Time to put the sommeliers in the spotlight: Gerard Devos

Gerard Devos is a person who just could not miss in my list of sommeliers to put in the spotlight. First of all as he's already member of the Belgian Sommelier Guild since 1984 (I was 1 year old back then :-) )So basically fix value of the Guild and I might even a behind the scenes. Gerard has been for many years part of the technical comity and the person who makes sure ethics and regularity are respected during the completion of Best Sommelier of Belgium. he also judges during many other competitions.

Until recent (he retired) Gerard was the creator of top talent as during his years as teacher in the Hotel management school of Cardinal Mercier lots of his student were finalists or winner during junior and senior wine/food competitions. Basically he's been a inspiration for lots! What I always find wonderful about persons like Gerard is their humbleness and drive to transmit this passion and knowledge to others! No matter how many times he has to explain it or find other words to make it understandable he'll keep going for it :-)

Before teaching Gerard has gained lots of experience working in renowned restaurant and wineries in Belgium and France. As confirmation for his skills Gerard has been awarded many time with time as 'maître Sommelier ' and receiving the 'Prix Lanson. He has also been writing articles for many year in specialized magazines. So never judge a book by its cover!!

I won't keep you waiting any longer. Here is what Gerard has to say on my 10 questions:

What is your favorite wine region to work with?

Without hesitation it are 3 regions I love wokring with. The 3 regions might make different types of wines but they share a mutual philosophy. They make assemblies, very characterized wines and vintages. I'm talking about Champagne, Porto and Jerez. Although I must admit I rediscovered the Austrian wines. I had lost track of them for a while because of the glycol crisis. But I don't mind admitting that after rediscovering them a while ago I became a fan!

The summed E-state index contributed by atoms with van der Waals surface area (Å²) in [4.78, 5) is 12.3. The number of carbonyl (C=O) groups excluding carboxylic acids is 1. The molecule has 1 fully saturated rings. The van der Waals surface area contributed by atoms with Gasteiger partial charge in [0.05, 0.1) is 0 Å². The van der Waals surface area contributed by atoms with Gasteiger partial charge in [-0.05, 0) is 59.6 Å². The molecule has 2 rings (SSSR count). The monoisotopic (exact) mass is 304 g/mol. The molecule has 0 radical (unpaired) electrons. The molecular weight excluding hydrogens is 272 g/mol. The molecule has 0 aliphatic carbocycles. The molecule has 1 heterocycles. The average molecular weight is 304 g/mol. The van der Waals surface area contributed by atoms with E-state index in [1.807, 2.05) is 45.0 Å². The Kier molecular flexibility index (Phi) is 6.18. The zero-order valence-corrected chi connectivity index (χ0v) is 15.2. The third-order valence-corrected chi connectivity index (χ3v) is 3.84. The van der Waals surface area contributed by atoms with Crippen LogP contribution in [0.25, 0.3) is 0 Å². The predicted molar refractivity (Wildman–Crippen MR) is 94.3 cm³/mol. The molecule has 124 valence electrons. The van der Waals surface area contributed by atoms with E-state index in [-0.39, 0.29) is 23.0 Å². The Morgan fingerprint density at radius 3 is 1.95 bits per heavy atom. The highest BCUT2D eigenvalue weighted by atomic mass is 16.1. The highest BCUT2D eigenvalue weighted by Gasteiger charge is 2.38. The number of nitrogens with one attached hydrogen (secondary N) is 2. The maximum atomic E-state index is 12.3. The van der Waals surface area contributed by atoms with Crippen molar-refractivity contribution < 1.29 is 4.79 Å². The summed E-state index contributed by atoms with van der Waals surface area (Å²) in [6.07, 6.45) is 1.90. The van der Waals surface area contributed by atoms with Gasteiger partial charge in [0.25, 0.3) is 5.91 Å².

What does it take to be a good sommelier according to you?

Having an open mind is I think the first important characteristic one should have. On the other hand not being prejudice , dare to experiment and definitely don't think you're the best and that you know everything are not of a lesser importance.There is always something to learn and discover! He/she should question himself (with regards to wine) towards the customer and listen what he has to say.

Is the job of a sommelier underestimated/valued?

This depends I think of the restaurant you work at. Some are very open minded and do see his added value and therefor give the respect he deserves. A good sommelier can make a positive difference in a restaurant's revenue. On the other hand you also have restaurant owner's who don't see the added value, mostly because they want to economize. So basically Yes and No :-)

When and how did you get the passion for wine?